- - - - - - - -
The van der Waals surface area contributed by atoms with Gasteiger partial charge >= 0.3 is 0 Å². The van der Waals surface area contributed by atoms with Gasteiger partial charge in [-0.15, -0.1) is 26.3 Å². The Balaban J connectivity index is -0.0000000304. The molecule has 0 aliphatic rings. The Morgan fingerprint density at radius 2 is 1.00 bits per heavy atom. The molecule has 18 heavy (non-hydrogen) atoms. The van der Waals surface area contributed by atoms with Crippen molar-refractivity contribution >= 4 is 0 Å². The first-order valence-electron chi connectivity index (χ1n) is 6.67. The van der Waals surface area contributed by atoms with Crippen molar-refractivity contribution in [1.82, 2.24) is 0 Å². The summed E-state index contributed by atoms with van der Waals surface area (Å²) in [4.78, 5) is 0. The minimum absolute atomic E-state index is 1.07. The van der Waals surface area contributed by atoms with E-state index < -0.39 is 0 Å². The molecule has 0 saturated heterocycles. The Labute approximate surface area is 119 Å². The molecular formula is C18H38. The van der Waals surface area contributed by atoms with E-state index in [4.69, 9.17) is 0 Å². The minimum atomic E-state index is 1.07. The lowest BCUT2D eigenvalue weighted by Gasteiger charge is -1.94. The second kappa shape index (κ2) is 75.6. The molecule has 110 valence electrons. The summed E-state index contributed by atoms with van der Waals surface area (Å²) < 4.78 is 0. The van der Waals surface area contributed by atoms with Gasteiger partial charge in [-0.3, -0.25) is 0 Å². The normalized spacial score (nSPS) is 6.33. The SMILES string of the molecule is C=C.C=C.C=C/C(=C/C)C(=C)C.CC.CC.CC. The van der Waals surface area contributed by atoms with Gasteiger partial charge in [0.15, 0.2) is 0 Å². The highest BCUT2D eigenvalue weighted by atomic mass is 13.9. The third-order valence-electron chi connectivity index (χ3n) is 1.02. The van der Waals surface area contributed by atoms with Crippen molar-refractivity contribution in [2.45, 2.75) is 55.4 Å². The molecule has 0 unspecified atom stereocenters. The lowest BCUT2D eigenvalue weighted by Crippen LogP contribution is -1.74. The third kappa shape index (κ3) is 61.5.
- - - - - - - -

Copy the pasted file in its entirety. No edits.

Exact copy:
The van der Waals surface area contributed by atoms with Gasteiger partial charge >= 0.3 is 0 Å². The van der Waals surface area contributed by atoms with Gasteiger partial charge in [-0.15, -0.1) is 26.3 Å². The Balaban J connectivity index is -0.0000000304. The molecule has 0 aliphatic rings. The Morgan fingerprint density at radius 2 is 1.00 bits per heavy atom. The molecule has 18 heavy (non-hydrogen) atoms. The van der Waals surface area contributed by atoms with Crippen molar-refractivity contribution >= 4 is 0 Å². The first-order valence-electron chi connectivity index (χ1n) is 6.67. The van der Waals surface area contributed by atoms with Crippen molar-refractivity contribution in [1.82, 2.24) is 0 Å². The summed E-state index contributed by atoms with van der Waals surface area (Å²) in [4.78, 5) is 0. The minimum absolute atomic E-state index is 1.07. The van der Waals surface area contributed by atoms with E-state index < -0.39 is 0 Å². The molecule has 0 saturated heterocycles. The Labute approximate surface area is 119 Å². The molecular formula is C18H38. The van der Waals surface area contributed by atoms with E-state index in [4.69, 9.17) is 0 Å². The minimum atomic E-state index is 1.07. The lowest BCUT2D eigenvalue weighted by Gasteiger charge is -1.94. The second kappa shape index (κ2) is 75.6. The molecule has 110 valence electrons. The summed E-state index contributed by atoms with van der Waals surface area (Å²) < 4.78 is 0. The van der Waals surface area contributed by atoms with Gasteiger partial charge in [-0.3, -0.25) is 0 Å². The normalized spacial score (nSPS) is 6.33. The SMILES string of the molecule is C=C.C=C.C=C/C(=C/C)C(=C)C.CC.CC.CC. The van der Waals surface area contributed by atoms with Gasteiger partial charge in [0.15, 0.2) is 0 Å². The highest BCUT2D eigenvalue weighted by atomic mass is 13.9. The third-order valence-electron chi connectivity index (χ3n) is 1.02. The van der Waals surface area contributed by atoms with Crippen molar-refractivity contribution in [2.45, 2.75) is 55.4 Å². The molecule has 0 unspecified atom stereocenters. The lowest BCUT2D eigenvalue weighted by Crippen LogP contribution is -1.74. The third kappa shape index (κ3) is 61.5.